number of lookups) then the first require
would contribute a summand of the form
Because a require
call asserts that new_count
be nonzero, the only way an honest prover can
eliminate this term from the accumulator is by provide
ing the appropriate query with its
final_count
and final_nonce
.
Recall that the only constraint on new_count
is that it be nonzero, so the prover may supply
whatever nonzero value they want for new_count
in a require
call. A cheating prover may
therefore try to overflow the accumulator by require
ing the same query a large number of times. If
we further assume that the number of traces and lookup queries per row are bounded (so that their
product is less than $\left \FF \right$) then this term does not run the risk of overflowing.^{5}
Another avenue a cheating prover can take is by provide
ing a special query with the same
fingerprint as one that was being require
d (but not being equal to it). But an appeal to the
SchwartzZippel bound similar to the argument found in ^{6} ensures that it is exceedingly unlikely
a cheating prover can cook up this cheating query.
Cost
In an ideal world, each lookup query could be handled by a single send
or receive
, but there is
additional computational overhead by moving to the provide
and require
semantics. Though this
extra cost is unfortunate, you cannot put a price on security.
Because provide
requires a call to send
and receive
under the hood, there is a $2 \times$
overhead on the number of additional lookup columns. Just as for provide
, a call to require
also
entails two columns for each call. There is also an additional column and constraint corresponding
to the extra check that new_counter ≠ 0
. Finally, there is an additional row_id
column with
additional constraint that is added to all of the traces participating in the lookup argument.
Because of the batching of constraints for two interactions, this means that every call to provide
will add an additional permutation trace column and every receive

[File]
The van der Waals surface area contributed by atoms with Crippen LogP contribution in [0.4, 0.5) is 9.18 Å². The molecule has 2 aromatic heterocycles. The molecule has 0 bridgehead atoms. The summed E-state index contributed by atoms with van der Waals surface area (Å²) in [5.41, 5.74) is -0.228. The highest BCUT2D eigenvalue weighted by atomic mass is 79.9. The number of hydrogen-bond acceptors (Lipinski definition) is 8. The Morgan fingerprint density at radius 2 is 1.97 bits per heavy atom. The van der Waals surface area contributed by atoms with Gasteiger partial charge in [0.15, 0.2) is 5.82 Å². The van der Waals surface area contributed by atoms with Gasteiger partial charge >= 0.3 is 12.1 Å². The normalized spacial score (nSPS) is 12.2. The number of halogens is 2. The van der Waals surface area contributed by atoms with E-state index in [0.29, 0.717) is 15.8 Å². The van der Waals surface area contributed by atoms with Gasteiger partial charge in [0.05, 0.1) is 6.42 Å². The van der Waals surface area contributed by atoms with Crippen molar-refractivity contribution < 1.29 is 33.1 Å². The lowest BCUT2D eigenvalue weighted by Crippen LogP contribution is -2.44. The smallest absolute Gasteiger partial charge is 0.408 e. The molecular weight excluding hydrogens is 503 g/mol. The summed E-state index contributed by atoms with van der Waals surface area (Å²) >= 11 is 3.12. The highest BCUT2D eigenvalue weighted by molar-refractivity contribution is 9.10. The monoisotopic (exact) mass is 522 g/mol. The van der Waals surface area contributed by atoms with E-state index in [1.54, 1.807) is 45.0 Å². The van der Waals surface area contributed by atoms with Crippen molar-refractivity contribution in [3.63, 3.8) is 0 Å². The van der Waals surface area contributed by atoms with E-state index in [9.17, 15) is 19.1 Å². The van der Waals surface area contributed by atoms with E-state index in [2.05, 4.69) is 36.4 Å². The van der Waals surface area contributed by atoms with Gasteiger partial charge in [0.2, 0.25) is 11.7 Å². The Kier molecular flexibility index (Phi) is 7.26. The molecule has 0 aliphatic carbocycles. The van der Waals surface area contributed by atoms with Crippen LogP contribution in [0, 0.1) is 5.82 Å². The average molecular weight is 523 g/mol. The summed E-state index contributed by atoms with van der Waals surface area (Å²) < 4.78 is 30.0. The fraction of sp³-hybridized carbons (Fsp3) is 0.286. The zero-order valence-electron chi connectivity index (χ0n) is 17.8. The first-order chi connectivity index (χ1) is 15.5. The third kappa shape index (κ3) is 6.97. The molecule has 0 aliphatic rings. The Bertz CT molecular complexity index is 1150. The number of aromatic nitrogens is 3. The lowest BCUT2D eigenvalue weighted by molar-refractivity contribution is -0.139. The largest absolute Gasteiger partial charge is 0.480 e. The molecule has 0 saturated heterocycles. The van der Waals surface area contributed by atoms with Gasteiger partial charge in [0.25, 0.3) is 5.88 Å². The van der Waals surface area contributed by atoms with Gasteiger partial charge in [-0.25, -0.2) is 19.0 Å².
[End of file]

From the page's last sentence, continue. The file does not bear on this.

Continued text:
has two. Overall this means
there is roughly a $2 \times$ overhead for the new provide
and require
semantics. Despite this
we have found this overhead to be manageable in practice. See the recent performance
benchmarks to see the benefits.
Try it out!
Try out the Lurk VM using the current implementation of Lurk. Also come join us on our public Zulip to chat with the team and ask any questions you may have. Let us know if you’d like to see any other explainers like this, or if you have any other Lurk content you’re interested in. Thanks for reading!
$\gdef\FF{\mathbb F} \gdef\rlc{\mathrm{rlc}}$Footnotes

ZK11: Sharing Randomness in Distributed Proving  Tamir Hemo (Succinct) (https://www.youtube.com/watch?v=S5HFiI0KspM) ↩

M. Blum, W. Evans, P. Gemmell, S. Kannan, and M. Naor, “Checking the correctness of memories,” in [1991] Proceedings 32nd Annual Symposium of Foundations of Computer Science, 1991, pp. 90–99. doi: 10.1109/SFCS.1991.185352. ↩

Keynote: Memory checking in foldingbased zkVMs  Jens Groth (Nexus) (https://www.youtube.com/watch?v=xnzjC_9vUzs) ↩

A. Arun, S. Setty, and J. Thaler, “Jolt: SNARKs for Virtual Machines via Lookups,” 2023. Accessed: Aug. 11, 2023. [Online]. Available: https://eprint.iacr.org/2023/1217 ↩

This is not an onerous requirement as the bound is far from being met in practice. ↩

U. Haböck, “Multivariate lookups based on logarithmic derivatives,” 2022, 2022/1530. Available: https://eprint.iacr.org/2022/1530 ↩